Troubleshooting

Joint Server Certificate Validation Policy

Citrix Receiver for Android has a stricter validation policy for server certificates.

Important

Before installing this version of Citrix Receiver for Android, confirm that the certificates at the server or gateway are correctly configured as described here. Connections might fail if:

  • the server or gateway configuration includes a wrong root certificate
  • the server or gateway configuration does not include all intermediate certificates
  • the server or gateway configuration includes an expired or otherwise invalid intermediate certificate
  • the server or gateway configuration includes a cross-signed intermediate certificate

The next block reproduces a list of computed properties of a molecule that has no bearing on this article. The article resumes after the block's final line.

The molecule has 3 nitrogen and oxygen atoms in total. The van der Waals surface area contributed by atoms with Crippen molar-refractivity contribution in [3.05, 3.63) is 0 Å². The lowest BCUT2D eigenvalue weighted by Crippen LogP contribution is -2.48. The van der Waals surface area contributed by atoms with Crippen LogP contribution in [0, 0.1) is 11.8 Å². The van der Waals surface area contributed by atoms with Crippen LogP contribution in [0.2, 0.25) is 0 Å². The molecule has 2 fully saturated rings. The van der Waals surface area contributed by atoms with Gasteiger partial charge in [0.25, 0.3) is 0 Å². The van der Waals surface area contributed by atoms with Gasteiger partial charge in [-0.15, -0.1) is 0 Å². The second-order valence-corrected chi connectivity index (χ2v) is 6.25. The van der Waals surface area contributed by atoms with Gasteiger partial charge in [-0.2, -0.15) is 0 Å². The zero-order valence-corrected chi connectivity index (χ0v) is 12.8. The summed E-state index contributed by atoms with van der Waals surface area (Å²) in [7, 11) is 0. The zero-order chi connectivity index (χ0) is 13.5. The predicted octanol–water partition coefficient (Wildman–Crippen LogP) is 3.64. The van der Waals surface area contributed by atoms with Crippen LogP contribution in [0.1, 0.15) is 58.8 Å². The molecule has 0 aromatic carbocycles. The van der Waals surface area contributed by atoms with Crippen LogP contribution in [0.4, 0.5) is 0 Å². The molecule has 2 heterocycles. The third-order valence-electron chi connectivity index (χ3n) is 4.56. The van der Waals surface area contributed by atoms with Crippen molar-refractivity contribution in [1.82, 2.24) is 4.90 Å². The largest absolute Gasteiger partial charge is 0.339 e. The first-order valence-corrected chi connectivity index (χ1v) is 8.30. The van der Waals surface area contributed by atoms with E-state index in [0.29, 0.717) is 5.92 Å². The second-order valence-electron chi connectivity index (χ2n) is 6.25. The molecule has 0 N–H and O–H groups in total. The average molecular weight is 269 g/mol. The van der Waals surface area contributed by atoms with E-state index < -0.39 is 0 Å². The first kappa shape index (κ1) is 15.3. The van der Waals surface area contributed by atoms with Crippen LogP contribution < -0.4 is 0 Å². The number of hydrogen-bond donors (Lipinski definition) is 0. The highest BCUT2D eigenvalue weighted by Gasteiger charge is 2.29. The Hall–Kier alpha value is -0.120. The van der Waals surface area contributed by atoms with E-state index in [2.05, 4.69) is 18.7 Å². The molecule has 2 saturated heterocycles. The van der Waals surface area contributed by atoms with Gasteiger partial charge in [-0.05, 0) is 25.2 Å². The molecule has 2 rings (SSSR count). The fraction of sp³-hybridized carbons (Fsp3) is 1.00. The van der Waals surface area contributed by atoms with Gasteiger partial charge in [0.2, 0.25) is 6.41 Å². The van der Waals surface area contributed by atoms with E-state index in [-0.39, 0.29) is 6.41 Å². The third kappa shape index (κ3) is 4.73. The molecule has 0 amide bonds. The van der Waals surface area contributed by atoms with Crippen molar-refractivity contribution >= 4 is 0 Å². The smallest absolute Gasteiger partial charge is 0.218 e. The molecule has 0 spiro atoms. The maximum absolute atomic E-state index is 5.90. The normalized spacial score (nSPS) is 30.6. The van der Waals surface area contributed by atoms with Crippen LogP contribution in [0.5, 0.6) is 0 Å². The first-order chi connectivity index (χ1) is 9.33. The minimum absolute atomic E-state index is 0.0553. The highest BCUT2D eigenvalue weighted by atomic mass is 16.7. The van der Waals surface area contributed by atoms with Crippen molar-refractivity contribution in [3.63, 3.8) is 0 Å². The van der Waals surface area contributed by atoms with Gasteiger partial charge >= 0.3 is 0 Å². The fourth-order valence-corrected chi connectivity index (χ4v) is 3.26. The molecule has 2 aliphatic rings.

When validating a server certificate, Citrix Receiver for Android now uses all the certificates supplied by the server (or gateway) when validating the server certificate. As in previous Citrix Receiver for Android releases, it then also checks that the certificates are trusted. If the certificates are not all trusted, the connection fails.

This policy is stricter than the certificate policy in web browsers. Many web browsers include a large set of root certificates that they trust.

The server (or gateway) must be configured with the correct set of certificates.  An incorrect set of certificates might cause Citrix Receiver for Android’s connection to fail.

Suppose that a gateway is configured with these valid certificates. This configuration is recommended for customers who require stricter validation, by determining exactly which root certificate is used by Citrix Receiver for Android: